Australian PM in Hot Water for Nazi Jibe

After likening opposition leader to Joseph Goebbels, Abbott faces parliamentary wrath for going too far with Nazi-esque comparisons.

Arutz Sheva Staff ,

Tony Abbott
Tony Abbott
Reuters

Australian Prime Minister Tony Abbott was blasted Thursday after referring to the opposition leader as the "Dr Goebbels of economic policy" in a rowdy parliamentary session, AFP reported. 

The controversial name-calling sparked cries of "disgusting" from opposition figures, including several Jews. 

During a heated exchange about his economic credentials the conservative Abbott said criticism coming from Labor was like "the arsonist complaining about the fire."

He went on to say opposition leader Bill Shorten was: "The Dr Goebbels of economic policy," likening him to Joseph Goebbels, minister for propaganda in Nazi Germany.

Abbott quickly withdrew the remark, but not before the opposition erupted in anger, including shadow attorney-general Mark Dreyfus and MP Michael Danby, both Jewish.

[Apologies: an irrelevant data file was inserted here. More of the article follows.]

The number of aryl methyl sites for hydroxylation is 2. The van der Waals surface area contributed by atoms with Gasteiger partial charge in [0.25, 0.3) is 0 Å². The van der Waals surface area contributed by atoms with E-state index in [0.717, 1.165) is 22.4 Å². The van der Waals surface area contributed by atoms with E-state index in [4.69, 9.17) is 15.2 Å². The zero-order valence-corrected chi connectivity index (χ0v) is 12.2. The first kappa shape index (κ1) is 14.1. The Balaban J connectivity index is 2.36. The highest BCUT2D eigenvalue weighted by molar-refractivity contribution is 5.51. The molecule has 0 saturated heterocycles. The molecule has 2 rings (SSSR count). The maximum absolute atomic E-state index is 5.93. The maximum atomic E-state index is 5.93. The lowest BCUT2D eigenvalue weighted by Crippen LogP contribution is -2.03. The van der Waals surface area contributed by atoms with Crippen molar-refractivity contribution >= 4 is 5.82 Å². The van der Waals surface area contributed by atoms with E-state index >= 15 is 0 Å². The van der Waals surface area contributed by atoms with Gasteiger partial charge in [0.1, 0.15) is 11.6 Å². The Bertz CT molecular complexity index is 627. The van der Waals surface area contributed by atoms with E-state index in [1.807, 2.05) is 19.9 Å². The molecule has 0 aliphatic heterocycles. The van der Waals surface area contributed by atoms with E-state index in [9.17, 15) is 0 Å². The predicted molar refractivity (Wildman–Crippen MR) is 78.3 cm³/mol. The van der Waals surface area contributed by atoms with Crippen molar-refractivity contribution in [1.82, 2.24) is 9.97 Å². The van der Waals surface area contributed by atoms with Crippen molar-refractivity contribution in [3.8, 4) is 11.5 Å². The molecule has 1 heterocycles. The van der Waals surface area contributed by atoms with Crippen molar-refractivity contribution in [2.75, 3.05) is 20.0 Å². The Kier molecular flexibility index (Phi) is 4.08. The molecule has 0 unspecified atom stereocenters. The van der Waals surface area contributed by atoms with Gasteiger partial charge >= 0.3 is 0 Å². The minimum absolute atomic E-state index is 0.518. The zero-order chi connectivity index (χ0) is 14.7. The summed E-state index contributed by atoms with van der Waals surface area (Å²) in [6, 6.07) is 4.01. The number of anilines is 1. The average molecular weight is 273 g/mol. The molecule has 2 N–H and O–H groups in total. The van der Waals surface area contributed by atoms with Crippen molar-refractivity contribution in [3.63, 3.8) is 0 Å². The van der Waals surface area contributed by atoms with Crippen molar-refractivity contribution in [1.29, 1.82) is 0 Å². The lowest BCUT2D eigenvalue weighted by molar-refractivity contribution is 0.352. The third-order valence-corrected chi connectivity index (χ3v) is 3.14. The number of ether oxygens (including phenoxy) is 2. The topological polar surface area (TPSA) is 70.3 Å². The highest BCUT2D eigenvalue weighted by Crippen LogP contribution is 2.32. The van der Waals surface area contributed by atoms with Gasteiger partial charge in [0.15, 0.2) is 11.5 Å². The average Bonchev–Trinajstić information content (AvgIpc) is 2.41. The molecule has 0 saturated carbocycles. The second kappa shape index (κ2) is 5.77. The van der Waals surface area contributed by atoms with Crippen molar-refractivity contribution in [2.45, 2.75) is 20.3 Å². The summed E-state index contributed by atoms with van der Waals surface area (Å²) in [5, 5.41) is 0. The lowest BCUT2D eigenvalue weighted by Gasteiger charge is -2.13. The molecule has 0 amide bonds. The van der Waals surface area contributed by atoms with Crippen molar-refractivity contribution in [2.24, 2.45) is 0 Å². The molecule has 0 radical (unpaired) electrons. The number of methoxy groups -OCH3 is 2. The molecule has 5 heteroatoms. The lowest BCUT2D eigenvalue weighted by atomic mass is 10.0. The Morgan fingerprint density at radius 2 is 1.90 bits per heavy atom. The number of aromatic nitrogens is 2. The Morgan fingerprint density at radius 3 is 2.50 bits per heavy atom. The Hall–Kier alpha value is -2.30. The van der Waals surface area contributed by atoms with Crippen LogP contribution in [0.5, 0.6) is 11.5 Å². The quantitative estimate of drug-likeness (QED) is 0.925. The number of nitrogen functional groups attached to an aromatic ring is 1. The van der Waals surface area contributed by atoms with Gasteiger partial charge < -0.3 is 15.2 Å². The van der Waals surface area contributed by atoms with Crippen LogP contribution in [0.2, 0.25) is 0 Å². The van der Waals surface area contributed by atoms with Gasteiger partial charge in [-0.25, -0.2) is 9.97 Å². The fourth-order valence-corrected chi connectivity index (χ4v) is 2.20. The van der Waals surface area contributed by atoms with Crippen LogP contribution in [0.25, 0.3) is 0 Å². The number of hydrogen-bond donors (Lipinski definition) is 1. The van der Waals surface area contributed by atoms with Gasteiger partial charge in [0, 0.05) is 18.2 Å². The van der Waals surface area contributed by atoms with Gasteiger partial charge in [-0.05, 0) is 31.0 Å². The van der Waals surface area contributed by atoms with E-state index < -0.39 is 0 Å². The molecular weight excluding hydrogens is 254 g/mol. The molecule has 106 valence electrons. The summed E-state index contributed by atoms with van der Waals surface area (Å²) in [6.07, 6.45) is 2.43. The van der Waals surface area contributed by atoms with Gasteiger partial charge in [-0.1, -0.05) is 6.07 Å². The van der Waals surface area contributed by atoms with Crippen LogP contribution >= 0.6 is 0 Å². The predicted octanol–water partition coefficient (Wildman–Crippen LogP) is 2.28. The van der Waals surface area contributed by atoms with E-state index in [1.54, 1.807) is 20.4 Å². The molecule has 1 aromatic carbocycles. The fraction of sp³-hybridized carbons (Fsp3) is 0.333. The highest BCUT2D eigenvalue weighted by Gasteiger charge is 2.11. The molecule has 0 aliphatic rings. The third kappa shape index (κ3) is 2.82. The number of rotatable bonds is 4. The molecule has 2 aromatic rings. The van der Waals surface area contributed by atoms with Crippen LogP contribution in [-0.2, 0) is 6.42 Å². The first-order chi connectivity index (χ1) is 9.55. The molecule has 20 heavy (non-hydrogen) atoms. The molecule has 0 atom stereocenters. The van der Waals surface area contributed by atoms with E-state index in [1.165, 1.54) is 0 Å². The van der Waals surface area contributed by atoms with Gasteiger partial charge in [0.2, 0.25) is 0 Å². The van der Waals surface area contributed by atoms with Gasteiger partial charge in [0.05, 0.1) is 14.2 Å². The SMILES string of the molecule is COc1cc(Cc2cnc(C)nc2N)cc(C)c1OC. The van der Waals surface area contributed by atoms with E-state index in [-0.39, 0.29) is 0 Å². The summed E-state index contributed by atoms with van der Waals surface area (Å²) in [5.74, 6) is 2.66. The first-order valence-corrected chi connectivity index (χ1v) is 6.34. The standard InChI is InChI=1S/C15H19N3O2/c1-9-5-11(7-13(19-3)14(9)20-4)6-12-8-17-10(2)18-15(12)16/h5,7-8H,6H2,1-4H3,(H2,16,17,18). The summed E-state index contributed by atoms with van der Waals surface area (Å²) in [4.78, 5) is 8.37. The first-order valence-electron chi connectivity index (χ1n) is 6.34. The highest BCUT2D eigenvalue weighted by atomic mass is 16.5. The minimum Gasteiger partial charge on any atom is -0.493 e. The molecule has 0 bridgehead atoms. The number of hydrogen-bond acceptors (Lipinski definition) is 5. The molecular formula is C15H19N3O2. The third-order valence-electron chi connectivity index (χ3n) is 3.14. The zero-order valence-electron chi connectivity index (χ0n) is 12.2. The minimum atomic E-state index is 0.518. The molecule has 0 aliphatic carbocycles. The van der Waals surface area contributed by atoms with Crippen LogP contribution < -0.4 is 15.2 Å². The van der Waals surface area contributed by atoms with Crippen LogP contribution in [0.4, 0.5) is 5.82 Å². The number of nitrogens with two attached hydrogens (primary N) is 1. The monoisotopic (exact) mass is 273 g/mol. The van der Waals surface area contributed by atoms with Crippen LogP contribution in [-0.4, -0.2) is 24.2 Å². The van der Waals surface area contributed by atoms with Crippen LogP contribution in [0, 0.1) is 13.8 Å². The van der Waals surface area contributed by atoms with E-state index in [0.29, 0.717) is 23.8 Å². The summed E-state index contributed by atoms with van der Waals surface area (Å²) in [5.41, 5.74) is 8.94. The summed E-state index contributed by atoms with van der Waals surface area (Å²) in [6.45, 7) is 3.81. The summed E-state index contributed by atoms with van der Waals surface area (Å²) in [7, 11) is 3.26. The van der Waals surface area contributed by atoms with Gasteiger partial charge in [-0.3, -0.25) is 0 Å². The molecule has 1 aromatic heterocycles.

"Slag us as much as you like," Danby later said, according to the Australian Broadcasting Corporation, referring to Abbott. "But it's silly to use an example of the ultimate evil in politics. He is the prime minister, he's supposed to have standards."

It was Abbott's second World War II jibe in recent weeks, after he sparked controversy for referring to a "holocaust" of job losses as he faced parliamentary questions over the government's economic plans.

He later apologized and withdrew the remark after Dreyfus said: "Comments like this should have no place in Australian political debate and should never have been made in the first place."



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